BOOK REVIEW: Emergency Contact by Mary H.K. Choi

Fiction was fine, but real life was the true freak show.

My synopsis: Passive-aggressive Penny is ready to move on to college. Through Jude, her roommate, she meets Sam – the baker, the intellectual, the aspiring filmmaker, the hottie. Their paths cross again during a not too ideal situation and decide to be each other’s “emergency contacts.” When they share their deepest selves to one another, they can’t deny the attraction between them, but will they risk their perfect friendship for a chance of romance? 

Published March 27, 2018 by Simon & Schuster Books for Young Readers

e-ARC provided by Simon & Schuster through Edelweiss+ in exchange for an honest review

Genre: YA Contemporary, YA Romance

Themes: friendship, parenting, mother-daughter relationship, poverty, rape, film, writing, baking, college, soulmates, love, trusting people, hiding from people, texting, digital communication, relationships, dating, sex

Amazon* / Barnes & Noble / Book Depository

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I got approved for the ARC of this just a few days before release date – and I finally read it especially after reading Sumaya’s review!

Mary H.K. Choi’s Emergency Contact is a lighthearted YA contemporary romance read that’s sure to make you fall in love with its characters – it’s a heartwarming story of friendships, of passions, and of love.

I have to say, at first, I didn’t think I was into the writing because of the first scene – but then the more I read, the more I was able to relate to Penny – I’m so glad I gave it a chance!!  I also really liked that the text alternated between the POVs of Penny and Sam, and how the two voices are represented very well.

You’ve always spoken fluent me.

It was so much fun to read how Sam and Penny’s relationship develops. There’s that hint of romance all throughout because they are so special to each other, but I loved that it was less focused on the romantic parts of a relationship, but rather in the elements that truly make relationships last: healthy conversations, trust, dependability, openness, sincerity. What Penny and Sam had, it was something really special.

“Even so,” she said. “You’re the best person I’ve ever met. And my favorite.” “And you’re mine,” he said.

There were so many important themes in this novel – and I really liked this one point the novel makes about parenting:

But sometimes it’s so incidental that these people are the parents. Beyond the biology of it. It’s not as if they had to pass a test or unlock achievements to be the ones making the decisions. Sometimes they’re actually stupid. Certifiably dumber than you, but as their kid you’d never think to know that.

Another element of the plot that I really enjoyed is how it explored the passions of the characters. Sam’s baking and filmmaking, as well as Penny’s writing. Unlike in most novels, they weren’t just mentioned in passing, instead several scenes were dedicated to them going through the process of how they chased their passions.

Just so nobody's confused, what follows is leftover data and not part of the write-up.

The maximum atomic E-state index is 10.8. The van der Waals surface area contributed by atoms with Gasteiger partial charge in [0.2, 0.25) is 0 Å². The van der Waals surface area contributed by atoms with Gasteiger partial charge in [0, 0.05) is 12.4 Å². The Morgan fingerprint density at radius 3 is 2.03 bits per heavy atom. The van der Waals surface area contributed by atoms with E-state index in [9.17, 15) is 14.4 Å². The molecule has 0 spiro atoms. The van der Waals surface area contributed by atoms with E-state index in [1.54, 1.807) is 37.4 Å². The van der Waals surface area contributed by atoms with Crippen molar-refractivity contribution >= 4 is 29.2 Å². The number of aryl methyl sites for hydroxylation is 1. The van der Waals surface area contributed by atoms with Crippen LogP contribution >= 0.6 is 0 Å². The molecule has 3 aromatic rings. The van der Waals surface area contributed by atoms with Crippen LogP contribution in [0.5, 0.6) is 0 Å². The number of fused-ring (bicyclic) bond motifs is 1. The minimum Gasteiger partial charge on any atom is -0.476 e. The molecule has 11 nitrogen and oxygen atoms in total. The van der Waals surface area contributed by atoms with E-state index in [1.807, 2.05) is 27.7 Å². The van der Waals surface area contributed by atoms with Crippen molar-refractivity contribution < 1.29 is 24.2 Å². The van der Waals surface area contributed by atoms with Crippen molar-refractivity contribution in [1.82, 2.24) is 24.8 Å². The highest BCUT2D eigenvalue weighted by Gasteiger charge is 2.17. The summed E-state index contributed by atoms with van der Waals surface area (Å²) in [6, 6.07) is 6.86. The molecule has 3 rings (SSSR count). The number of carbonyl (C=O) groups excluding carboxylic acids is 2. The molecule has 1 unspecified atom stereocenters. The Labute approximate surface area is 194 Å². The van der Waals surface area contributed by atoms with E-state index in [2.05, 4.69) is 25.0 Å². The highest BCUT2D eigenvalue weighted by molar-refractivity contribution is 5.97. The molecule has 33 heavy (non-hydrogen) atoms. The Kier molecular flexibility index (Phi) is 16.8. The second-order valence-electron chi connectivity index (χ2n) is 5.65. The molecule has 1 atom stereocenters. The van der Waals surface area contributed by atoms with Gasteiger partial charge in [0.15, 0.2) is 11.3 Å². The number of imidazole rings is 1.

you know how you can make a sound on a piano. Anyone with fingers can do it intuitively. You hit keys they make noise. Writing and reading then rewriting and then editing is how you make a melody. It’s the same for everyone. It’s not about raw talent or having such a big ego that you think what you have to say is so important. Or who your parents are and what they do. It’s the practice of it. Doing it until you’re good.

I loved that we got to see several snippets of what Penny was writing. Her story about the Anima was such an interesting concept, and it reminded me a lot of this K-Drama I watched called W: Two WorldsI wanted to read the entire thing (I want it to be real, just like how Carry On! was later published after Fangirl).

I fell in love not only with the main characters, but also some of the other characters. Jude, I realized, is the most likeable female non-MC ever – she’s just so kind and generous, but in a genuine way! I found myself looking forward to reading scenes with her in it!

When Penny left a banana on her desk as an offering, Jude rejected it. She refused it by putting it on Penny’s work chair, so when Penny went to write, she sat on it. As tiny passive aggressive revenges went, it was adorable, and it killed Penny that they couldn’t laugh about it.

Later on, I also appreciated Mallory’s character. The friendship between Penny, Mallory, and Jude is just so #SQUADGOALS.

I know what you mean though. God, can you imagine? She’d probably die trying to save a bus full of orphans.

As you probably could tell, I enjoyed Emergency Contact immensely – and I’d totally recommend it if you’re looking for your next contemporary read. I expect it to be on the list of my top contemporary reads for the year ❤ It’s perfect for fans of Fangirl and Everything, Everythingand I’m sure that it will be most appreciated by aspiring writers!

Thanks for stopping by! Also, check out my #SwoonySaturdate with Sam Becker!

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Have you read Emergency Contact, and what did you think??

Who’s your emergency contact? Are they a family member or a friend or a SO?

Do you believe in the idea of soulmates? 

Sincerely Peachy (1)

3 thoughts on “BOOK REVIEW: Emergency Contact by Mary H.K. Choi

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